House sale home staging tips

Presentation is everything when staging your home for sale.

Staging a home for sale should be set up in a  neutral and clean manner, the less clutter the better.

Staging a home for sale should be set up in a neutral and clean manner, the less clutter the better.

Spring is knocking on the door, and with it comes the start of the real estate market boom.

But if you want to sell your house quickly and for top dollar, a coat of paint and a good cleaning simply aren’t enough nowadays to make that buyer jump.

To inspire that crucial fantasy element that persuades a buyer to choose your home over the next, you’ve got to romance him or her…presentation is everything! Read on for essential home staging tips guaranteed to raise the bar and put your home above the rest.


Especially if you’ve lived there a long time, it’s hard, but essential to let go and think of your house objectively, and as a product on a shelf.

Everyone thinks their home is unique, special, and likely one-of-a-kind in some way or another—you want to showcase the home in the best light possible, just not with personal perception.

depersonalize your home for sale


The key here is to feature the bones of the house and what it has to offer potential buyers, not the family trip to Disney, or any other over-amalgamation of personal expression.

It may seem a little extreme, but the bottom lines is you want buyers to visualize themselves living here, not feel as though they’re intruding on your personal space.  Remove trophies, children’s artwork, collections, religious artifacts, and most of the family pictures, allowing the house to simply breathe and affording your buyer the opportunity to envision this as their new home.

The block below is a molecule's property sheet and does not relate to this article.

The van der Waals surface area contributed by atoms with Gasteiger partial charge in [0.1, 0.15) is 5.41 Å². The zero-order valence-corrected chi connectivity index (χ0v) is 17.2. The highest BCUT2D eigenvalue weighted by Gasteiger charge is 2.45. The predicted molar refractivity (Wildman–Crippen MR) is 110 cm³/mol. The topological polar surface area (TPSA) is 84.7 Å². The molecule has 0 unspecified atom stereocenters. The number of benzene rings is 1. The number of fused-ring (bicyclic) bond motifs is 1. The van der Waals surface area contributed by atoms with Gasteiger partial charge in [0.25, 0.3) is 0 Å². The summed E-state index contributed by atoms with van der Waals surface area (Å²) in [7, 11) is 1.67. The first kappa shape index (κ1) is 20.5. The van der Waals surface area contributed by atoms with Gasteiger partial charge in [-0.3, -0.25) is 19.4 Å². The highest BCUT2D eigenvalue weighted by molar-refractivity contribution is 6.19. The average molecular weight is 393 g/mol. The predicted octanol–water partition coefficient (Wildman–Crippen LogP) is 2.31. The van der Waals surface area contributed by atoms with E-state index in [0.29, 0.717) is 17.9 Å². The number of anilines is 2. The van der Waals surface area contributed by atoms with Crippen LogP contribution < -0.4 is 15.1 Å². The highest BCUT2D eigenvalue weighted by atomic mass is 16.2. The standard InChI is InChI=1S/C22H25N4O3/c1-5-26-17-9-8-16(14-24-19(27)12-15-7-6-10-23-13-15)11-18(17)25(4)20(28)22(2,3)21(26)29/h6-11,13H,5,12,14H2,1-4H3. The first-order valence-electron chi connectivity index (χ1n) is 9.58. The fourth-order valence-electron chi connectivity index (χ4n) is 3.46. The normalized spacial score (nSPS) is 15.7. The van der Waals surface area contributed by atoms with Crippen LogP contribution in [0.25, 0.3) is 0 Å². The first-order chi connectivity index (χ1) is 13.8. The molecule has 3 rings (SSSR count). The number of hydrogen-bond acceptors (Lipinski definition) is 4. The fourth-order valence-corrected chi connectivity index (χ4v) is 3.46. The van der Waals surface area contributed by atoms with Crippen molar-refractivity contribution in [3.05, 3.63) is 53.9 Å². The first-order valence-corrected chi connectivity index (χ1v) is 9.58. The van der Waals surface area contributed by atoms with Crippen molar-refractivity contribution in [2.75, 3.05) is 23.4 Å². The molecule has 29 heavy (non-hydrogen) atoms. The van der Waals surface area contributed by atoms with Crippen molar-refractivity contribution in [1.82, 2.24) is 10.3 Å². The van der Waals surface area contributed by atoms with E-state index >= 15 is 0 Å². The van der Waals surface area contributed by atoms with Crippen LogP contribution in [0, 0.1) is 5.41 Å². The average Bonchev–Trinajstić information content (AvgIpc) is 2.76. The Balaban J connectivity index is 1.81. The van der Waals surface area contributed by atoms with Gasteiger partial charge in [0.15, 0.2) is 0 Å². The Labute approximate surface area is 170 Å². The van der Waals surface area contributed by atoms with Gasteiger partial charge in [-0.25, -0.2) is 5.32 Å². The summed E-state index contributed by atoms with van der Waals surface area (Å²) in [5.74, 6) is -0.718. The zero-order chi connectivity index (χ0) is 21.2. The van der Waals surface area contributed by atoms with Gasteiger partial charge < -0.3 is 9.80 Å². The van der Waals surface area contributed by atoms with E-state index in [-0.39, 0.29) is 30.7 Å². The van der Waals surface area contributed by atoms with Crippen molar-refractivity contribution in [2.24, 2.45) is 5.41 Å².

After taking out personal mementos and family items, remove over-flow furniture and accessories; rooms that are pared down feel bigger, and also allow the buyer to imagine their furniture in the space.

It’s true that over 85 per cent of homebuyers can’t see past initial impressions, meaning homes filled with knick knacks, room-crowding furniture and even heavy drapery will stop a buyer from mentally envisioning what ‘could be,’ leaving them to get caught up with ‘what is.’

Spaces should feel delicately lived in, but not bare—homes that have zero furniture or decor in them rarely show well in comparison: Have just enough gracing your spaces to show buyers the home is livable and comfy.


Here’s a little secret: The reason great hotel design works is that it appeals to a wide set of tastes. So too should your décor. Bold red and gold walls may be great for you, but could turn off a potential buyer. Stick to simple and light earth tones, and go easy on the accents. A little pop of fresh colour here and there can be inspiring, but remember the old adage of less is more. It won’t fail you here.


Whether done by professionals or yourself, nothing—not even fresh paint—will yield you a higher return on your investment than a good top-to-bottom cleaning.

This goes far beyond a thorough dusting and vacuuming. Wash windows inside and out, wash cupboard doors front and back, get your floors gleaming, and have furniture and carpets cleaned. A tip that packs a huge punch: Nothing is more disdaining than ratty old linens, stained pillows, or worn out sofa blankets. Spend a few dollars and opt for crisp white duvet covers, fresh and fun toss pillows and soft, silky throws.


On the days of your open houses, bring in fresh flowers, light a scented, but not overly fragrant—candle, and put a bowl of vibrant lemons or limes out on the kitchen counter.

Turn on all the lights—even if it’s sunny out, and make sure all doors in the home, even the bathroom door, are open.

Most importantly, tidy up all evidence of your family’s recent occupation.

Kelowna Capital News

Just Posted

Most Read